FlexKit it is an iteration of a shape-changing fashion line I designed in undergrad. Specifically, one of the dresses had tendon based actuators powered by twisted then coil polymer muscles that lifted the skirt. A major frustration for me was that I did not have he resources to do precision fabrication. Also, for this project I always hoped of making a flower that bloomed, but could not get it to work with craft fabrication.
For this project, I was curious to see how a reconfigurable press fit kit could be leveraged as an assembly kit for actuators.
First, I began by characterizing the laser cutter, first to measure the kerf and second to see what distance was needed for a solid press fit. The results are shown below
After this, I began by modeling different components in Fusion 360 I thought would be useful. Some act as the bending component of the actuator while others just hold the thread straight. The design files are show below. I really enjoyed the process of parametric modeling. I had previously used it to develop housing for an artificial lung, but without CAD experience I relied on my mechanical engineer teammate to do the modeling. To be in the drivers seat this time was empowering.
Once I figured I had a nice assortment of parts, I printed a bunch of them. I knew I would be destructively creasing some of them (I will touch on this later) so I printed out and excess amount. An interesting issue I ran into was that the laser cutter would retrace over some segments twice even though there was only one line. After opening in Rhino, I saw that multiple lines were stacked on top of each other for certain components. By simply clicking and deleting the excess lines, and exporting as a dxf, I was back on track.
In order to make the artificial muscles, I used Shieldex 4-ply silver coated nylon thread. I twisted this thread using a hand drill with 150g of weight. It is important than I twisted in the same direction the thread was already twisted, if I went in the other direction it would take longer to twist and would break. Once coiled, I placed a 300g weight in the middle, folded the muscle over itself, and allowed it to wrap around itself. I then added 1kg of weight to the muscle, and put .6 A of current across the muscles (about 9 volts for my length of actuator). The muscle will lengthen at first, and after a few heat/cool cycles will start shrinking/expanding reversible. The final muscles are shown below (8 were prepared).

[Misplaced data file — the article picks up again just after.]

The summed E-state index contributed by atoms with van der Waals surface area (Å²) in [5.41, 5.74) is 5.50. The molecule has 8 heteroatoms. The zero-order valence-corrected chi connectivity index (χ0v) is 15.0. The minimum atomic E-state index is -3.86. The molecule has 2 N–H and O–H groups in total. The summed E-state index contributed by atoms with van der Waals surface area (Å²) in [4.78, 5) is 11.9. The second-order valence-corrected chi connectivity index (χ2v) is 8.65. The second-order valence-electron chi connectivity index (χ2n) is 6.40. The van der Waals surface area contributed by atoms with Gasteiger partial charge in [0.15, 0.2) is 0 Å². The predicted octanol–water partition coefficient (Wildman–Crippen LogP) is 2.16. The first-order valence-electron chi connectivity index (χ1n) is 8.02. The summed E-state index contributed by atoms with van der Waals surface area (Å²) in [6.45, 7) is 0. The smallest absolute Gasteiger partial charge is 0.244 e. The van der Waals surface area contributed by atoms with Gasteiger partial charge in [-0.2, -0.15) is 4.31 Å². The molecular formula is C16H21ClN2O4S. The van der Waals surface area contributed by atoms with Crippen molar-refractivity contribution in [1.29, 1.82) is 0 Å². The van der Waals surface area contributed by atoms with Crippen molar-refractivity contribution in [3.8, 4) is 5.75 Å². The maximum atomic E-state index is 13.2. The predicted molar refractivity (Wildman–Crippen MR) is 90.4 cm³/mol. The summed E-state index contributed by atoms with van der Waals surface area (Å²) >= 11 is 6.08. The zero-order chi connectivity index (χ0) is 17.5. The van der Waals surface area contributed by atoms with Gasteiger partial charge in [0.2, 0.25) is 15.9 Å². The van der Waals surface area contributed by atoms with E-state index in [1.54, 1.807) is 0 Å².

More details on the fabrication exist in literature, but some informal tips I have are: 1. When twisting, try to do it without stopping, stuff always goes wrong when you pause 2. Paperclips are your friend 3. Twist in the same direction the thread is already twisted
Once prepared, I began exploring the different actuator possibilities. These primitive were done without an artificial muscles since they can be tricky to set up.
First, I made a gripper, that is able to pick up a rubber duck.
Then I made a simple bending finger. By creasing the material in specific areas, one can ‘encode’ joints into the cardboard which informs the actuation behavior.
I then began implementing the artificial muscles, the bending finger here is powered by one. A 9-volt batter could power it
I also made a blooming flower. While some of the petals bend, not all do. This is because I did not have equal current going through all the tendons. I could have fixed this by hooking up a separate 9 volt battery to each muscles, but it was getting late and I had a website to make.
For the Vinyl Cutter assignment, I used the machine to create a vinyl electroetching mask. Once etched in a saltwater bath, I had a bookend of my academia family! (Prof. Lining Yao was my old advisor at CMU, Prof. Hiroshi Ishii is my current advisor at MIT, Lining did her Ph.D. at MIT with Hiroshi).
To make the mask, I composed a collage image of the three of us. I then used Adobe Illustrator ‘Image Trace’ feature to make the black and white SVG. I had to play around with the contrast and white exposure of each image so that they all ended up with similar levels of detail and black/white shading. I also found that lowering the quality of the images made for smoother silhouettes.
Once I had the image, I used the vinyl cutter to cut the image into black vinyl. While some smaller bits got lifted up I was able to save them by pressing them back down. I then used the transfer tape to convert it steel. I found this process to be very easy, the trick is peeling it at a sharp angle. I then transferred the mask to a piece of scrap metal I sheared.
Once transferred, I then used copious amount of electrical tape so attach a wire to the scrap metal. The goal is to prevent the water from touching (and thereby etching) the wire.
I then filled a bucket with water and copious amount of salt. I then placed some scrap metal in the solution and clipped it to the negative power supply terminal, I did the same with the piece of metal to be etched, but connected it to the positive terminal. I ran the power supply with as much current as I could, about 3 amps, for varying times from 20 minutes-3 hours. The longer it runs, the deeper the etch, but there wasn’t a huge difference between the 2 hours and 20 minute final result.
The single most important thing is washing off the metal as soon as you take it. Even a few seconds of hesitation can cause removed iron to reattach leaving a dirty looking surface. I would immediately rinse with water then ethanol (do not let water dry on steel). Once sufficiently cleaned, I sprayed iwth a shellac spray to protect the surface from rusting.
Finally, I used the metal bender in the CBA shop to make a nice bookstand!